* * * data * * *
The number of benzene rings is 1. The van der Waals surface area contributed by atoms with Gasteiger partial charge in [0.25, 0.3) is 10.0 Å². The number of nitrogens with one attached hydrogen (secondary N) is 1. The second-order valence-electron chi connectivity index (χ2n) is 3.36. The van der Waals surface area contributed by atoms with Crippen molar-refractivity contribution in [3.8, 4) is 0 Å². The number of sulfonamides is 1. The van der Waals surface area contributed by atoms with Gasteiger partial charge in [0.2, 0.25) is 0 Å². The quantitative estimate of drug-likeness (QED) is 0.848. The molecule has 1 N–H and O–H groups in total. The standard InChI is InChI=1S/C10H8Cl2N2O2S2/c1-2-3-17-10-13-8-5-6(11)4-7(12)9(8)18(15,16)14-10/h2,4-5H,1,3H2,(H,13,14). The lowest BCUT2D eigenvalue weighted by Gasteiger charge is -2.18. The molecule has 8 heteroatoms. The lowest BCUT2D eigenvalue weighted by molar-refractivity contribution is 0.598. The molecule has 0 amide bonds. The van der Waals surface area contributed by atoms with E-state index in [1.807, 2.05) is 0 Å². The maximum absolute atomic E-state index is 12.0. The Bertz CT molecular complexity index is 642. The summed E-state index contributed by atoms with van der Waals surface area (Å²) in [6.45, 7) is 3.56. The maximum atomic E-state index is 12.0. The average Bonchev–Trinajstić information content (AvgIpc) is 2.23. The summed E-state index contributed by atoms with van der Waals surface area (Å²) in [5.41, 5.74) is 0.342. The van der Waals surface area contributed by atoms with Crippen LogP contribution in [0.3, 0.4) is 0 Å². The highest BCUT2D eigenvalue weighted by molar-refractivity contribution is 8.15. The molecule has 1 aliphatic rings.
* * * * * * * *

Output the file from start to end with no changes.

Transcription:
The number of benzene rings is 1. The van der Waals surface area contributed by atoms with Gasteiger partial charge in [0.25, 0.3) is 10.0 Å². The number of nitrogens with one attached hydrogen (secondary N) is 1. The second-order valence-electron chi connectivity index (χ2n) is 3.36. The van der Waals surface area contributed by atoms with Crippen molar-refractivity contribution in [3.8, 4) is 0 Å². The number of sulfonamides is 1. The van der Waals surface area contributed by atoms with Gasteiger partial charge in [0.2, 0.25) is 0 Å². The quantitative estimate of drug-likeness (QED) is 0.848. The molecule has 1 N–H and O–H groups in total. The standard InChI is InChI=1S/C10H8Cl2N2O2S2/c1-2-3-17-10-13-8-5-6(11)4-7(12)9(8)18(15,16)14-10/h2,4-5H,1,3H2,(H,13,14). The lowest BCUT2D eigenvalue weighted by Gasteiger charge is -2.18. The molecule has 8 heteroatoms. The lowest BCUT2D eigenvalue weighted by molar-refractivity contribution is 0.598. The molecule has 0 amide bonds. The van der Waals surface area contributed by atoms with E-state index in [1.807, 2.05) is 0 Å². The maximum absolute atomic E-state index is 12.0. The Bertz CT molecular complexity index is 642. The summed E-state index contributed by atoms with van der Waals surface area (Å²) in [6.45, 7) is 3.56. The maximum atomic E-state index is 12.0. The average Bonchev–Trinajstić information content (AvgIpc) is 2.23. The summed E-state index contributed by atoms with van der Waals surface area (Å²) in [5.41, 5.74) is 0.342. The van der Waals surface area contributed by atoms with Crippen LogP contribution in [0.3, 0.4) is 0 Å². The highest BCUT2D eigenvalue weighted by molar-refractivity contribution is 8.15. The molecule has 1 aliphatic rings.